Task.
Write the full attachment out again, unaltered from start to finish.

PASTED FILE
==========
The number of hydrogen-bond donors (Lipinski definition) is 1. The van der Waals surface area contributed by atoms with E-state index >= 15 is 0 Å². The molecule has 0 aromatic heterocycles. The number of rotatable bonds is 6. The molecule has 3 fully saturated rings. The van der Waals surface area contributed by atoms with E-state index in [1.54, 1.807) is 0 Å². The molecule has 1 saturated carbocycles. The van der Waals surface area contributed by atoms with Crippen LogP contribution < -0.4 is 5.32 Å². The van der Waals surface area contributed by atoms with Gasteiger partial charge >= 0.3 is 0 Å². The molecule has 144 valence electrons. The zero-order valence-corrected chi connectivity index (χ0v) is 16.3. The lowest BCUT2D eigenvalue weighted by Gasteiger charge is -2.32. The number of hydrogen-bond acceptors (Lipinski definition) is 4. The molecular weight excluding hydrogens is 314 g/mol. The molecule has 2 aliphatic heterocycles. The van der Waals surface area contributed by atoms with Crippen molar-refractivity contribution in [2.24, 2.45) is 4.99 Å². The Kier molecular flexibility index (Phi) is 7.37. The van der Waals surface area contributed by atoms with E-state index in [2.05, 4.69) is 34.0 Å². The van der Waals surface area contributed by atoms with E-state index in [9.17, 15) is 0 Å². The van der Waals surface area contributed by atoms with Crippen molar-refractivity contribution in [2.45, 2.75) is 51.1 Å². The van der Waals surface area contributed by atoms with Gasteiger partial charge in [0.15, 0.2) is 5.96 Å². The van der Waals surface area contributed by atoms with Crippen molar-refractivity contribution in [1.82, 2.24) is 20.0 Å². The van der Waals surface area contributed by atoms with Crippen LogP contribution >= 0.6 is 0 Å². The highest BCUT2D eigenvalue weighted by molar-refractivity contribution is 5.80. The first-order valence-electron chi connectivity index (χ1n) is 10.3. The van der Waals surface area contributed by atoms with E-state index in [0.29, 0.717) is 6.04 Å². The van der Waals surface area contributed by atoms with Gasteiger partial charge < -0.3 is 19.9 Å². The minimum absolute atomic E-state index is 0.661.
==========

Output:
The number of hydrogen-bond donors (Lipinski definition) is 1. The van der Waals surface area contributed by atoms with E-state index >= 15 is 0 Å². The molecule has 0 aromatic heterocycles. The number of rotatable bonds is 6. The molecule has 3 fully saturated rings. The van der Waals surface area contributed by atoms with E-state index in [1.54, 1.807) is 0 Å². The molecule has 1 saturated carbocycles. The van der Waals surface area contributed by atoms with Crippen LogP contribution < -0.4 is 5.32 Å². The van der Waals surface area contributed by atoms with Gasteiger partial charge >= 0.3 is 0 Å². The molecule has 144 valence electrons. The zero-order valence-corrected chi connectivity index (χ0v) is 16.3. The lowest BCUT2D eigenvalue weighted by Gasteiger charge is -2.32. The number of hydrogen-bond acceptors (Lipinski definition) is 4. The molecular weight excluding hydrogens is 314 g/mol. The molecule has 2 aliphatic heterocycles. The van der Waals surface area contributed by atoms with Crippen molar-refractivity contribution in [2.24, 2.45) is 4.99 Å². The Kier molecular flexibility index (Phi) is 7.37. The van der Waals surface area contributed by atoms with E-state index in [2.05, 4.69) is 34.0 Å². The van der Waals surface area contributed by atoms with E-state index in [9.17, 15) is 0 Å². The van der Waals surface area contributed by atoms with Crippen molar-refractivity contribution in [2.45, 2.75) is 51.1 Å². The van der Waals surface area contributed by atoms with Gasteiger partial charge in [0.15, 0.2) is 5.96 Å². The van der Waals surface area contributed by atoms with Crippen molar-refractivity contribution in [1.82, 2.24) is 20.0 Å². The van der Waals surface area contributed by atoms with Crippen LogP contribution >= 0.6 is 0 Å². The highest BCUT2D eigenvalue weighted by molar-refractivity contribution is 5.80. The first-order valence-electron chi connectivity index (χ1n) is 10.3. The van der Waals surface area contributed by atoms with E-state index in [0.29, 0.717) is 6.04 Å². The van der Waals surface area contributed by atoms with Gasteiger partial charge < -0.3 is 19.9 Å². The minimum absolute atomic E-state index is 0.661.